Gerald “Gary” McGivern (October 26, 1944 –
November 19, 2001) was a felon found guilty in 1967 of the armed
robbery of a gas station in Pelham Manor, New York, during which two
police officers were wounded. McGivern was tried with his partner in
the robbery, Charles Culhane, and was sentenced to ten to
twenty years in state prison.
On September 16, 1968 McGivern, Culhane and a third
convict, Robert Bowerman, were being transported by two deputies, from
Auburn State Prison to a court hearing in White Plains. During a rest
stop along the New York State Thruway, a deputy's gun was seized in an
attempted escape. During the struggle inside the police car, a deputy
and Bowerman were shot to death.
McGivern and Culhane contended that Bowerman acted
alone in the escape attempt, and that Bowerman killed the deputy.
Following one trial ending in a hung jury, a second trial in which
they were sentenced to death, then a successful appeal of that death
sentence, in a third trial they were found guilty of felony murder and
sentenced to 25 years to life. In a controversial New Year's Eve 1985
decision, New York Governor Mario Cuomo granted McGivern clemency, and
he was paroled three years later.
McGivern was born in Manhattan, the son of Gertrude
Burke and Thomas McGivern, who were both born and raised in Belfast,
Northern Ireland. He attended Catholic schools and served in the
United States Navy. He lived with his family in the Throgs Neck
section of the Bronx.
McGivern’s first serious brush with the law was for
marijuana possession in the Bronx. Culhane was his codefendant in a
robbery of a gas station in Pelham, New York in December 1966. Instead
of accepting a plea bargain of five years in the case, McGivern chose
to go to trial. The Westchester County court sentenced him to ten to
twenty years in state prison. Sing Sing prison was McGivern's first
destination and then upstate to Auburn Prison where he left for White
Plains, New York, Westchester's county seat, on September 13, 1968 to
appear as a witness in a court hearing for Culhane.
September 13, 1968
On September 13, 1968 McGivern, Culhane and a third
prisoner Robert Bowerman left Auburn prison with two deputies for a
court hearing ordered by Westchester County Judge John C. Marbach, a
former district attorney and trial lawyer. Marbach acted on Culhane’s
coram nobis application to determine the validity of Culhane’s claim
of improper sentencing in the Pelham Manor case. He approved a hearing
on the matter.
Westchester County Sheriff Daniel F. McMahon sent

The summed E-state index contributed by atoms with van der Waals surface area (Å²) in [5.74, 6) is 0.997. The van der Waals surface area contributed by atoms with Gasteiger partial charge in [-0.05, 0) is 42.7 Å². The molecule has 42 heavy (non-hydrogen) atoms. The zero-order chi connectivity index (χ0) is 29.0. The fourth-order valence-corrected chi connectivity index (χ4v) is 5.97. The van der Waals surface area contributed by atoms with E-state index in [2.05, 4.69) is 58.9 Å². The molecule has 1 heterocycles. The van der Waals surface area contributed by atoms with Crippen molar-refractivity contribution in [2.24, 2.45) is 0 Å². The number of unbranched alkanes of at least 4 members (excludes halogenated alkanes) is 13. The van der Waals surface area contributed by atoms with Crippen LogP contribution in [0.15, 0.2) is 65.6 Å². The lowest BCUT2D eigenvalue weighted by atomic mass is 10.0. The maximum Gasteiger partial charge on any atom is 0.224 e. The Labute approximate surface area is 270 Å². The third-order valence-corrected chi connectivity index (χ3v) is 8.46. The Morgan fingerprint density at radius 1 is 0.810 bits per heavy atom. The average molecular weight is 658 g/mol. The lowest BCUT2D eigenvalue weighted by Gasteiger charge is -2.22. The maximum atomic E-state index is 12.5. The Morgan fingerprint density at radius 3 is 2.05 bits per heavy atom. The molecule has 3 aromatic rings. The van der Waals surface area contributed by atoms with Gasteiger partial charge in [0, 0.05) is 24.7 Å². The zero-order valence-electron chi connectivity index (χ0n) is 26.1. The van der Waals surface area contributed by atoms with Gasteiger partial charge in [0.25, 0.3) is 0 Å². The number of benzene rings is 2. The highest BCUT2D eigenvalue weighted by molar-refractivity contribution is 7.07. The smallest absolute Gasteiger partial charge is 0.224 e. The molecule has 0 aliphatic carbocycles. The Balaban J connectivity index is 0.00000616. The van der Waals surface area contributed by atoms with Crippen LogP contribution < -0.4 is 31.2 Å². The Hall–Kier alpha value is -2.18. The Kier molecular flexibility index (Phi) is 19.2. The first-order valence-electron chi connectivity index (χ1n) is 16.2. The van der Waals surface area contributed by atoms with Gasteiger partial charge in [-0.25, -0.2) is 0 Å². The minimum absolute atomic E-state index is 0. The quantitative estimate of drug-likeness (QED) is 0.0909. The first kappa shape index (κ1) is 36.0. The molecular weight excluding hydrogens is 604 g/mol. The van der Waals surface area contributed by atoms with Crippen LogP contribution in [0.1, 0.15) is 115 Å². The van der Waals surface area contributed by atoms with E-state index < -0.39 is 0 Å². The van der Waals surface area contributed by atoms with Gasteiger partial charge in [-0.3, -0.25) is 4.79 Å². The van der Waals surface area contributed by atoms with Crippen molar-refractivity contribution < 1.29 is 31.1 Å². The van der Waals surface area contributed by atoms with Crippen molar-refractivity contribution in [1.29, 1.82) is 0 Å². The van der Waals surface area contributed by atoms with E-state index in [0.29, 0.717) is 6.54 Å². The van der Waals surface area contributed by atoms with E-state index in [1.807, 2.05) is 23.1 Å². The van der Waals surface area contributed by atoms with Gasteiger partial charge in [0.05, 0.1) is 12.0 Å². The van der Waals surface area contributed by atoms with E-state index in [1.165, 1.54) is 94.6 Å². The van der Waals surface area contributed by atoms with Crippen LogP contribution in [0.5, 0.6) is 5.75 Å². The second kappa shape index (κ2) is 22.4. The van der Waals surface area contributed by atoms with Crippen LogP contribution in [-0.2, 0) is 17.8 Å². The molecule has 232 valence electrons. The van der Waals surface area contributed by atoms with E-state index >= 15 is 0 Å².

two of his deputies—Joseph Singer and William Fitzgerald—to Auburn to
pick up the three prisoners and deliver them to court in White Plains.
McMahon was the former Public Safety Commissioner of Yonkers and a
former chief of the criminal division of the office of the United
States Attorney in New York. He had been elected Westchester’s county
sheriff the previous January in 1968.
Robert Bowerman, a jailhouse lawyer at Auburn,
prepared the coram nobis application for Culhane. Bowerman had a
history of escape attempts. Although he claimed in the legal papers to
have personal knowledge of Culhane’s case, Bowerman had never been
arrested in Westchester County and had no association with the 1967
robbery case. An assistant for the Westchester County DA’s office, B.
Anthony Morosco, formally opposed Bowerman attending the hearing.
The five men left Auburn Prison on the morning of
September 13 in a 1967 blue Chevrolet owned by Deputy Fitzgerald. It
was not equipped with a security screen between the front and back
seats. All five men dressed in plainclothes. The vehicle headed south
on the New York State Thruway.
On three occasions before lunch, Robert Bowerman
requested that the deputies stop while he urinated along the side of
the road. The deputies allowed Bowerman to leave the vehicle.
When the Chevrolet passed through Ulster County on
the Thruway in the early afternoon, Robert Bowerman asked the deputies
to stop the vehicle again. The sequence of what happened next became
the source of considerable dispute over the next three decades in
three trials, numerous appeals, the polygraph tests McGivern passed,
news coverage and controversy surrounding the grant of executive
Deputy Sheriff William Fitzgerald and the prisoner
Robert Bowerman were shot to death inside the car at Milepost 67.4.
Culhane and McGivern maintained it was a solo escape attempt by
Bowerman who was responsible for killing Deputy Fitzgerald. The
surviving deputy Joseph Singer claimed McGivern shot Fitzgerald and
that the escape attempt involved all three prisoners.
Culhane and McGivern were indicted for felony
murder, with attempted escape in the second degree as the underlying
felony. The Ulster County Legislature passed a resolution on June 3,
1971 (Resolution 129) “that the office of the Ulster County Attorney
be empowered to conduct a detailed legal investigation of the facts